Right-wing activists march in Arab town, Musmus

Strong Israel Party protests illegal Arab construction; Zahalka: Why is racism banned in Europe, but not in the Holy Land?

MK Michael Ben-Ari 370 (photo credit: Melanie Lidman)
MK Michael Ben-Ari 370
(photo credit: Melanie Lidman)
The new right-wing Strong Israel Party, established by National Union MKs Arieh Eldad and Michael Ben-Ari, held a march in the Arab village of Musmus on Tuesday, protesting illegal Arab construction.
Meanwhile, the Arabs in the village called a strike, and hundreds of residents arrived at the village’s entrance, calling for the Jewish marchers to leave, according to reports.
There was a large police presence at the protest, but no major incidents were reported.
In an interview with The Jerusalem Post, Eldad said his aim was to use acts like the march as a “tool, just as the Left used the Sasson Report as a tool to destroy Jewish settlements.”
The 2005 Sasson Report – commissioned under former prime minister Ariel Sharon and headed by attorney Talia Sasson – concluded that the government was funding settlements that were illegal. Sasson later ran in elections as part of Meretz.
In 2012, the Levy Report, headed by former Supreme Court justice Edmund Levy, came to the opposite conclusion, that settlements were legal.
Eldad said the aim of the march had been to survey Musmus for illegal building and register all law-breaking that Arab citizens did. He said the police had only allowed his group to go 200 meters into the village, then forced them to turn around.
He added that his party was initiating a national plan to monitor Arab law-breaking.
The Strong Israel cofounder said he hoped to create a new report that would document illegal Arab building, such as the “50,000 illegal units in the Negev, 20,000 in the Galilee, and around 5,000 in Jerusalem. There are also thousands of others here and there.”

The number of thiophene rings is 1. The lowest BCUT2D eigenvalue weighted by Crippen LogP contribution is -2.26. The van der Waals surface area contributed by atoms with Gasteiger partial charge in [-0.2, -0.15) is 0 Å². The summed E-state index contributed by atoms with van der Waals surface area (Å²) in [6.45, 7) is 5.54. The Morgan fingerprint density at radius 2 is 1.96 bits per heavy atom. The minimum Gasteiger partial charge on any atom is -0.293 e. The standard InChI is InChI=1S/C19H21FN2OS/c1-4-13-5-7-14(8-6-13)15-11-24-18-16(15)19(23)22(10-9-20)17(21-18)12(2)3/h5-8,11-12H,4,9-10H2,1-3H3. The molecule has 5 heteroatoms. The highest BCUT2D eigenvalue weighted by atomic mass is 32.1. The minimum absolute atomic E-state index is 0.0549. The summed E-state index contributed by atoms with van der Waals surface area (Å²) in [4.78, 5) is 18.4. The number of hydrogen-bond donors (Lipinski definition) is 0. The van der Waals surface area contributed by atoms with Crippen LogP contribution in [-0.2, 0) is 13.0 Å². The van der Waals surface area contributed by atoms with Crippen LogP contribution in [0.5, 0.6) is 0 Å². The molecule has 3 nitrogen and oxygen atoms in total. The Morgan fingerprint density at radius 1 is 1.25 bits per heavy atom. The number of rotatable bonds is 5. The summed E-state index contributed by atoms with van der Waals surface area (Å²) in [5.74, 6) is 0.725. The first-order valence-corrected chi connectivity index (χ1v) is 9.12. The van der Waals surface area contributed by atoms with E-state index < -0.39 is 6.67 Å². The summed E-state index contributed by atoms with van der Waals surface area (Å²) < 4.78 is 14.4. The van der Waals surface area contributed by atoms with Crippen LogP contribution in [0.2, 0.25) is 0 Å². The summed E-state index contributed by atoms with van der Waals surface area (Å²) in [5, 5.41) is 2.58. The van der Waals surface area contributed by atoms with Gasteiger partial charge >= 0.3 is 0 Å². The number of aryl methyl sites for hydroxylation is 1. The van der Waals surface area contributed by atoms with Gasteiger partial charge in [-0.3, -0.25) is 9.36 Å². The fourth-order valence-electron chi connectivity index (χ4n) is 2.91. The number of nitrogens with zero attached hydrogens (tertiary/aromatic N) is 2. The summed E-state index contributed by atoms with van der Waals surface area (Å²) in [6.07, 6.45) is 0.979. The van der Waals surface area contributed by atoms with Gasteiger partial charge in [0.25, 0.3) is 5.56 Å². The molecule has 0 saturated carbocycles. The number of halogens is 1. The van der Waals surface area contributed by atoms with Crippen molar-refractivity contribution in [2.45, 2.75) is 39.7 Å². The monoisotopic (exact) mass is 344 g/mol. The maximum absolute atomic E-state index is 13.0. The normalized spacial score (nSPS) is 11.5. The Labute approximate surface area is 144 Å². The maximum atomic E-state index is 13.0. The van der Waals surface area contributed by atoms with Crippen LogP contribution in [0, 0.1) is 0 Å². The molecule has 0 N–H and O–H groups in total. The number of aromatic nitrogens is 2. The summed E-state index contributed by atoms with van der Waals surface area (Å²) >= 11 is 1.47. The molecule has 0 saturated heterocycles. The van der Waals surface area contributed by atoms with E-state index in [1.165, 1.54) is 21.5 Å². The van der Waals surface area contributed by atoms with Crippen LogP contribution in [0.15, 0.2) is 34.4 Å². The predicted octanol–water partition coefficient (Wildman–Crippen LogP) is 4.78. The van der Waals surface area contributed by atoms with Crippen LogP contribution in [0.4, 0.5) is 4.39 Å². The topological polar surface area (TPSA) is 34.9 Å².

Besides the issue of illegal Arab building, one of the main themes of his party’s campaign is that Arab citizens are not fulfilling their national responsibilities, such as paying taxes and serving in the army.
Eldad declared that the government “is closing its eyes and is not trying to enforce the law on the Arabs, and we will demand that it does.”
To do so, he said, “we need raw data in order to go to the Supreme Court.”
He vowed that “[the] law will be applied equally to Jews and Arabs.”
Balad MK Jamal Zahalka, however, came out strongly against the Strong Israel march, saying that the “police shouldn’t permit them to hold demonstrations.”
“Why isn’t Europe tolerating racism, [but] it is being tolerated here in the Holy Land?” he demanded. “'I met with the police in the region and told them not to permit this [march] because it could lead to an escalation, especially on the eve of the elections.”
Eldad’s party, he said, was a racist Kahane group. “There are laws against racism in Israel, and they should be activated,” he declared, noting that in “most democratic countries in the world, [hate speech] isn’t in the framework of ‘freedom of speech’ and should be punished.”
The Balad MK claimed that the 1,000 Arabs from Musmus and surrounding villages who participated in Tuesday’s counter-protest were demonstrating “not only about this, but about racist policies and laws that have passed over the past four years.”
He warned that the situation was causing a “dangerous deterioration,” and called for “a strong reaction in Israel against racism.”
Zahalka went even further, however, suggesting that this was not just a domestic issue and that the international community “should intervene in internal racism cases.”
He said his party was working on combating racism and “explaining to the world” what was going on in Israel.
Comparing the situation to the Austrian government’s inclusion of controversial politician Jörg Haider, who was accused of neo-Nazism and anti-Semitic remarks, he said that “international pressure” was necessary, “like the pressure that was put on the Austrian government of Haider. This group is more extreme than Haider’s was.”